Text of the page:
Mindfulness is the psychological process of bringing your attention to the experiences occurring in the present moment and has been used by almost all major religious and spiritual traditions for many many years. There are meditation practices in Christianity, Judaism, Buddhism, and most other religions and spiritual traditions. Meditation practices can take many forms, including sitting, breathing, and walking meditations. Meditation has many benefits, but one of the main purposes of meditation is to quiet the mind.

Quieting the mind basically means training the mind to think about one thing, instead of being distracted by the many things that the mind wants to think about. Some people describe the mind as being like a monkey. The monkey-mind wants to wander off wherever it wants to go and whenever it wants to go. It is hard to control. Frequently, the mind wants to worry about what might happen in the future and to also obsess over what has happened in the past. The objective during meditation is to bring the mind back to the present moment. One of the easiest ways to do this is to concentrate on breathing. We all have to breathe, and so a good technique for meditation is to simply follow and observe the air coming in and going out of the lungs. This causes us to recognize the stillness of the mind and helps bring your attention back to the present time.

Being more aware of what is really going on right now helps us not be distracted by thoughts of the past or the future. Pay attention to the place you are right now, the person you are with, the sights and the smells that are present at this very moment. Meditation is a good way to practice mindfulness, but there are many other techniques. Mindfulness is being taught in many places all around the world. In the west, a lot of this training has been pioneered by Jon Kabat-Zinn, who created a program called Mindfulness-Based Stress Reduction (MBSR) with the University of Massachusetts. The research they have done has clearly shown that mindfulness training can help in many situations including depression and stress. It has also been shown to increase happiness. Mindfulness is now being taught and practiced in many workplaces, schools, and other institutions.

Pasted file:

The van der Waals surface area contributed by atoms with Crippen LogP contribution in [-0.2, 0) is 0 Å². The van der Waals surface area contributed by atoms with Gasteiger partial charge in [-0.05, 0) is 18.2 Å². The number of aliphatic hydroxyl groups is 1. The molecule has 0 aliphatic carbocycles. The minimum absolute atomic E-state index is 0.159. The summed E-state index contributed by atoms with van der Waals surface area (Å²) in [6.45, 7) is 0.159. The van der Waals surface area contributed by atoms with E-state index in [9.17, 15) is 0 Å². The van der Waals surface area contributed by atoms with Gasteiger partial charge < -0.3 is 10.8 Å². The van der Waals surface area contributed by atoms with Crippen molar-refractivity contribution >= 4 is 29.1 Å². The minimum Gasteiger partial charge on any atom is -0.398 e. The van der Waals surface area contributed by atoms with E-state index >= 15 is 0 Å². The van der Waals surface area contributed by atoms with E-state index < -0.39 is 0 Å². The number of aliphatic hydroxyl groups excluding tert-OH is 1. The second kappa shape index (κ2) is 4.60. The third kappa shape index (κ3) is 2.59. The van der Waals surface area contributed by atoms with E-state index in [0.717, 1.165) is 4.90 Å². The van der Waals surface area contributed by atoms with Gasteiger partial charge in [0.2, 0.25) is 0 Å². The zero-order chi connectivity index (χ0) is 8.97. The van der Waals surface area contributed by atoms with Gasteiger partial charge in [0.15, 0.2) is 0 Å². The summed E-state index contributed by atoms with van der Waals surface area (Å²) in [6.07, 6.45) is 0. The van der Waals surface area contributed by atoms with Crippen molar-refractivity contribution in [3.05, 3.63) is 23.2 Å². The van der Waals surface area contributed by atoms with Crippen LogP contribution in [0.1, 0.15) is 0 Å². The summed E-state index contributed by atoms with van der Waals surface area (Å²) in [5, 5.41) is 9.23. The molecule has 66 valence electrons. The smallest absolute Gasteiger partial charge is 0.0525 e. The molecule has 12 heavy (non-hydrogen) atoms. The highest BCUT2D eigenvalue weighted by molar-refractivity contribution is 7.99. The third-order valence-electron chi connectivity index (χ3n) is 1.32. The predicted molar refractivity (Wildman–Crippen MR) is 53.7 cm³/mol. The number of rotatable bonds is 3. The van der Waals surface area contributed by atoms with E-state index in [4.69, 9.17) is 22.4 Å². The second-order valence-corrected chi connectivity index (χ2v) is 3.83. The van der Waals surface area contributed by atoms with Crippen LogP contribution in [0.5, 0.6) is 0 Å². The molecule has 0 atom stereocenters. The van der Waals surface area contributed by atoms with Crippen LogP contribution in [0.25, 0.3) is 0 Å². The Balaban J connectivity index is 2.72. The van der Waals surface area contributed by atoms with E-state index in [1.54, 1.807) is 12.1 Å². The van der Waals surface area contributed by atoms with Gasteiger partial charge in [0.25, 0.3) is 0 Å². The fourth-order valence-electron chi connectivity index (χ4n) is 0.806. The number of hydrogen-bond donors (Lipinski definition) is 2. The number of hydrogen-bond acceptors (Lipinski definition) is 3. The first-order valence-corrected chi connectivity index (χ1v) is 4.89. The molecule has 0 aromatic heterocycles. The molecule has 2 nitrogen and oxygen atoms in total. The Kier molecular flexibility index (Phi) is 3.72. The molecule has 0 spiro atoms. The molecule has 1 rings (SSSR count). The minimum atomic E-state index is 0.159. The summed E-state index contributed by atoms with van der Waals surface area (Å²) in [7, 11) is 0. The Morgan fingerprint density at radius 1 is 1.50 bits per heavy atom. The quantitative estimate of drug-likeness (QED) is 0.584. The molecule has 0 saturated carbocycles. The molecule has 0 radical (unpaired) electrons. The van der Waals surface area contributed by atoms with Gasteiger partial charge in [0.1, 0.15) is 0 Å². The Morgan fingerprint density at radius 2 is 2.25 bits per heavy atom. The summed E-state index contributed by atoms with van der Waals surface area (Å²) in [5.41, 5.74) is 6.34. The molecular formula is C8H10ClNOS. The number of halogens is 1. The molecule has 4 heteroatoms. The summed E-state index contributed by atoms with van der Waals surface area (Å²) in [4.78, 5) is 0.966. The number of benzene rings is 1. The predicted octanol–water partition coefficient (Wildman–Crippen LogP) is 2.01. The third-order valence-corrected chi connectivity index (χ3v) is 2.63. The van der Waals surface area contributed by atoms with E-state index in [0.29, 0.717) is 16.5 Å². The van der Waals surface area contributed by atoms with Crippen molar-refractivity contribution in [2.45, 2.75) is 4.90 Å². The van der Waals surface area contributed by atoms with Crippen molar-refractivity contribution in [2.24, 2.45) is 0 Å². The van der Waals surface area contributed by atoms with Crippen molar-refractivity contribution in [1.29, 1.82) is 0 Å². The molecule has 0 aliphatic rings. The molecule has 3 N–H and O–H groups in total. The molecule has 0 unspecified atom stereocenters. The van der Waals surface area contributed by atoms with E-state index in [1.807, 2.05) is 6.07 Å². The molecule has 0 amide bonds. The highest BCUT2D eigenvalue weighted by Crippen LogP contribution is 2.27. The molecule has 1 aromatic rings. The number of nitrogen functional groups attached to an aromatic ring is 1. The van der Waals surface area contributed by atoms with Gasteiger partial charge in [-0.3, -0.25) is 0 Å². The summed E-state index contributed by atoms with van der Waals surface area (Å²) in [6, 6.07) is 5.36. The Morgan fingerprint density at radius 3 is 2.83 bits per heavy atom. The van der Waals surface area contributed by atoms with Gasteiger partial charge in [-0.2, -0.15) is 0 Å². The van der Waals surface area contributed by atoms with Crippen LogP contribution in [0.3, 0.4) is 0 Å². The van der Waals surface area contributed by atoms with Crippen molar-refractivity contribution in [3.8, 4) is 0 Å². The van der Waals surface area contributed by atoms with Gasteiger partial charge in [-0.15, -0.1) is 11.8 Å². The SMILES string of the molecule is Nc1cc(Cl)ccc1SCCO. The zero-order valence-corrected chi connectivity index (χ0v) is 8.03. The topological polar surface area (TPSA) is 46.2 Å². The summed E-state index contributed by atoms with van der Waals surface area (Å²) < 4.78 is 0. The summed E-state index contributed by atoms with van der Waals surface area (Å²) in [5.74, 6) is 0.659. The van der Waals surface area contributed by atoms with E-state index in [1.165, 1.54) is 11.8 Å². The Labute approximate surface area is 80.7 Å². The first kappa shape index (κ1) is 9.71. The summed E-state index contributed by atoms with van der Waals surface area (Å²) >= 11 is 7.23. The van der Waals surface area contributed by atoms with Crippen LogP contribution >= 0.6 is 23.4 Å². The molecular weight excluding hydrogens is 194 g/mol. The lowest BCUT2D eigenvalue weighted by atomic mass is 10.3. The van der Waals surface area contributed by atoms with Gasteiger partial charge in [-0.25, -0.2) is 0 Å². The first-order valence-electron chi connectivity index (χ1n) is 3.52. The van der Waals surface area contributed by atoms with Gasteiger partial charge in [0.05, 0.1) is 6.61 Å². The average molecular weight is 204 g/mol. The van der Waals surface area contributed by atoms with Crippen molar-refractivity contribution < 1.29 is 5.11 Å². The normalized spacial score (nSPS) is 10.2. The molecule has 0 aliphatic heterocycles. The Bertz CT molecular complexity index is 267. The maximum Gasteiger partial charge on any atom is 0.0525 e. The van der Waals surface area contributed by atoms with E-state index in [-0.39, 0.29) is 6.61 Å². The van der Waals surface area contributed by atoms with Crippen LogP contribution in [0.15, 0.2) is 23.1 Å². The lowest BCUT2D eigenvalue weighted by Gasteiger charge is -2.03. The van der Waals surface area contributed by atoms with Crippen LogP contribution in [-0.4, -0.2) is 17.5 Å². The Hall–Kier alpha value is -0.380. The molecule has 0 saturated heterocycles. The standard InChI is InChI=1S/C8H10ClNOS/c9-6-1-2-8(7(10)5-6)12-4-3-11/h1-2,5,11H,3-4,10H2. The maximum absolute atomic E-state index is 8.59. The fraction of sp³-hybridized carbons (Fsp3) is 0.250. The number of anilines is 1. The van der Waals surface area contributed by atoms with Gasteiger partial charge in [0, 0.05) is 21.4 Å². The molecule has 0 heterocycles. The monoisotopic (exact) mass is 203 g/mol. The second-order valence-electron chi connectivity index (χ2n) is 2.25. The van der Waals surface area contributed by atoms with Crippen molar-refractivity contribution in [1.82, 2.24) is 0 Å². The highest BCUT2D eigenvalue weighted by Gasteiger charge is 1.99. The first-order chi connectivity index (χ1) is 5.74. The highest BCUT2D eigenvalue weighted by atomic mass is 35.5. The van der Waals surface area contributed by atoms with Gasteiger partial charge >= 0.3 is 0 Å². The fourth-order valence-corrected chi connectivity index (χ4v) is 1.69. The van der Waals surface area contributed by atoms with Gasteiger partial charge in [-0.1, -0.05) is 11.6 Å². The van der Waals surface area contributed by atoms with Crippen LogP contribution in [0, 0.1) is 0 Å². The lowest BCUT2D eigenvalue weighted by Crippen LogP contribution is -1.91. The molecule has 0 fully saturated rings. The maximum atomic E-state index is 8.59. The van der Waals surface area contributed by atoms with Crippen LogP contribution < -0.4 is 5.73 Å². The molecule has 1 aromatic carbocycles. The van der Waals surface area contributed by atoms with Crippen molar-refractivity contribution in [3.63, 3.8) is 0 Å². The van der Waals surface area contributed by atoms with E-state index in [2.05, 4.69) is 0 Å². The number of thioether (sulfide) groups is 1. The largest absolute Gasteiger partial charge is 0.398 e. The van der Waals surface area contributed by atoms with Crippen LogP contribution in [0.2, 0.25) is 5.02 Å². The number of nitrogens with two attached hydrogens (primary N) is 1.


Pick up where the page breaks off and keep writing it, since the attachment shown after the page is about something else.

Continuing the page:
Where mindfulness practice relates to addiction is interesting, because mood altering drugs inhibit mindfulness. Addictive drugs put the brain in an "other place" and decrease the ability to live in the present moment. Smoking pot, drinking alcohol, using opiates or any other drug puts the mind in an altered state, away from the present moment. In some ways, they create the opposite of mindfulness. This can be pleasant for occasional short periods of time and, for most people, it does not turn into a problem. But, as we all know, some people will use drugs and alcohol much more often and it does become a problem. Occasional alcohol use can be like a pleasant vacation. But vacations should end, and to have the most fulfilled life, we need to stay mindful and live in reality.